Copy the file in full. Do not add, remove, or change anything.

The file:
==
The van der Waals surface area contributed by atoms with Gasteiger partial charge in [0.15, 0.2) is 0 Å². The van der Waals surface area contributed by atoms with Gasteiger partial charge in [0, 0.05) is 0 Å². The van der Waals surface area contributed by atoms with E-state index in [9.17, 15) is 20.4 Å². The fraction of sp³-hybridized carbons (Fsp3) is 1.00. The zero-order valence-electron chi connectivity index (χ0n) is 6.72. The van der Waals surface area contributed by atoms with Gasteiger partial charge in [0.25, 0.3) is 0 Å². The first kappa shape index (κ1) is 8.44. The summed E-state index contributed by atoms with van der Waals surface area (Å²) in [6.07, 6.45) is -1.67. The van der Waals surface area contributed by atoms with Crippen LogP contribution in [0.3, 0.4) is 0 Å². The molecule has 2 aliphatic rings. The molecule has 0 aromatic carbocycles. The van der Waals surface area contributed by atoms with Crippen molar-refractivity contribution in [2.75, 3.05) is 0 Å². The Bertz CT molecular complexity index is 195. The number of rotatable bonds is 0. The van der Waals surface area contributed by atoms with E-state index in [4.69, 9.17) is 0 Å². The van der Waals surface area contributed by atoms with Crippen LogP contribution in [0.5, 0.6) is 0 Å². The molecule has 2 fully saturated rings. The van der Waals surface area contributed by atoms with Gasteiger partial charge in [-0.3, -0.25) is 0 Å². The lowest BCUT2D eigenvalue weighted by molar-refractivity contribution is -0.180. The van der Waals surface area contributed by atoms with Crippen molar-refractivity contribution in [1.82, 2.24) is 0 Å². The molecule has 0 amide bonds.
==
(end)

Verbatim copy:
The van der Waals surface area contributed by atoms with Gasteiger partial charge in [0.15, 0.2) is 0 Å². The van der Waals surface area contributed by atoms with Gasteiger partial charge in [0, 0.05) is 0 Å². The van der Waals surface area contributed by atoms with E-state index in [9.17, 15) is 20.4 Å². The fraction of sp³-hybridized carbons (Fsp3) is 1.00. The zero-order valence-electron chi connectivity index (χ0n) is 6.72. The van der Waals surface area contributed by atoms with Gasteiger partial charge in [0.25, 0.3) is 0 Å². The first kappa shape index (κ1) is 8.44. The summed E-state index contributed by atoms with van der Waals surface area (Å²) in [6.07, 6.45) is -1.67. The van der Waals surface area contributed by atoms with Crippen LogP contribution in [0.3, 0.4) is 0 Å². The molecule has 2 aliphatic rings. The molecule has 0 aromatic carbocycles. The van der Waals surface area contributed by atoms with Crippen molar-refractivity contribution in [2.75, 3.05) is 0 Å². The Bertz CT molecular complexity index is 195. The number of rotatable bonds is 0. The van der Waals surface area contributed by atoms with E-state index in [4.69, 9.17) is 0 Å². The van der Waals surface area contributed by atoms with Crippen LogP contribution in [0.5, 0.6) is 0 Å². The molecule has 2 fully saturated rings. The van der Waals surface area contributed by atoms with Gasteiger partial charge in [-0.3, -0.25) is 0 Å². The lowest BCUT2D eigenvalue weighted by molar-refractivity contribution is -0.180. The van der Waals surface area contributed by atoms with Crippen molar-refractivity contribution in [1.82, 2.24) is 0 Å². The molecule has 0 amide bonds.